Last week, the President of the British Obesity Surgery Society John Baxter criticized what he saw as the ‘rationing’ of expensive obesity surgery (also known as bariatric surgery) on the NHS. It’s a controversial procedure that inspires highly emotional responses. On the one hand we hear a UCL doctor hailing it as the ‘only means to healthy weight loss’; on the other we read stories from patients claiming that it ruined their lives.
The public sense of outrage when Fern Britten confessed to having had stomach surgery was very interesting. It seems that people felt so ‘betrayed’ because it was another blow to those trying to find a healthy, effective weight loss diet. Having seen Britton as an inspiring example that good nutrition gets good results, they wondered whether they should just give up the struggle and sign up to go under the knife.
It must be a tempting idea when you’re obsessively counting calories and trimming fat with little discernible result. It makes me only more aware of the importance of helping people discover a way of eating that feels natural and that works. If your diet doesn’t working, you haven’t run out of options. You just haven’t found the right diet.
Photo courtesy of Kaitlin M - Flickr
I’m delighted to announce that the Go Lower programme has just got a little rounder – in a way that will help our customers to become leaner, even more effectively.
Let me explain! We’re always looking for feedback about how Go Lower can be improved, and after one year of providing food and support to customers we have learnt a lot. Our main finding was that the best results come from when people commit to us and we commit to them in a truly holistic fashion. This means seeing Go Lower as a complete life change, not just a change in diet.
For example, we’ve learnt that it helps for us to give some extra special support at the very beginning of the diet, when newcomers to Go Lower need to break from old patterns and habits: so we’ve created the Detox period to get things off to a flying start. We’re also even more aware of the impact of changing minds and attitudes as well as nutrition, so we’re emphasizing our ongoing, practical and personal support and advice on the diet, to ensure it is truly sustainable.
As ever, leave a comment below with any stories, experiences or feedback of your own to help us help you Go Lower!
It’s one of the biggest dieting clichés there is: an anxious woman checking the labels of every packet and tin as she goes round the supermarket, determined to keep her calorie count below a certain magic number.
But life by numbers isn’t much fun.
Only today I had a phone call with a lovely lady who asked the simple question ‘How many calories will I consume a day on the Go Lower Diet?’ She was a little surprised when I asked her why this mattered. Because, obviously, she responded, she was on a low calorie diet. I gently pointed out that she wanted to try Go Lower because this wasn’t working. Why would I encourage her to keep doing the same thing?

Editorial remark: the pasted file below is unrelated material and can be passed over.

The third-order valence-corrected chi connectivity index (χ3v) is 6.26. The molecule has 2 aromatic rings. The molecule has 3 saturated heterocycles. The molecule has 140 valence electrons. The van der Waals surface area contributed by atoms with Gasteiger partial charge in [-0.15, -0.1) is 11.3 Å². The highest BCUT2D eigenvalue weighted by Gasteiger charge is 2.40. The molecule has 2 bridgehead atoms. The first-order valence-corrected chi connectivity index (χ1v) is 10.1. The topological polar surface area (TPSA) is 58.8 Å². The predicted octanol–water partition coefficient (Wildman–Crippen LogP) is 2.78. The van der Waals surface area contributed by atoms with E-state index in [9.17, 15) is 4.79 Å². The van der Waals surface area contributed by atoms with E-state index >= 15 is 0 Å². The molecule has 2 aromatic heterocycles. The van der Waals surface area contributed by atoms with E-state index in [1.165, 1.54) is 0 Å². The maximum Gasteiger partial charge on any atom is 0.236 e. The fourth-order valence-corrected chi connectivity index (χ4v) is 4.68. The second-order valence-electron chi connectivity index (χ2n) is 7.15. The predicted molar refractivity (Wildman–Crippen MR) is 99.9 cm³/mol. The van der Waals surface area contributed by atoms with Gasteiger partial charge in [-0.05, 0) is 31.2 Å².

Since the early 80s we have been told to count calories. But even though on average we eat less calories today and don’t do much less exercise, we are bigger than ever before.
Many scientific studies (you can see one example here) show that our weight is affected by the sort of calories we consume, not just the amount. To lose weight, we must look at the nature of the food we eat, not just the energy content. It’s one of the basic principles underpinning Go Lower.
It can be so difficult to overcome assumptions about diet that have been drilled into us for years. But admit it: don’t you sometimes long to see food as food again, not a guilt-inducing figure on the back of a jar?
Thanks to Richard Dawkins’ recent creationist-bashing Channel 4 series, evolution has been a hot topic over the
past few weeks. I enjoyed the programme, and I’d love to see one similarly debunking unscientific diet myths in favour of the evolution of eating.
We are physically designed to be hunter gatherers, surviving on a low carb, high protein diet which is low in grains, starch and sugar. A few weeks ago the European Journal of Clinical Nutrition published an article which show
ed that this diet, that we evolved to eat, is still good for us. Hardly surprising, surely?
Well, in some ways it is. Because for most of us this doesn’t seem like our natural diet any more; we’re used to carbohydrates taking up most space on our plate. However, in evolutionary terms, we’ve only been relying on settled agriculture and mass production of grain for the blink of an eye. OK, so relying on carbohydrates for our energy wasn’t so bad in previous decades, when we worked the energy off with manual labour. But in a post industrial society it quite obviously leads to the obesity and ill health so many struggle with today.
So going back to our roots will help us ensure a healthy future: evolved eating, in other words.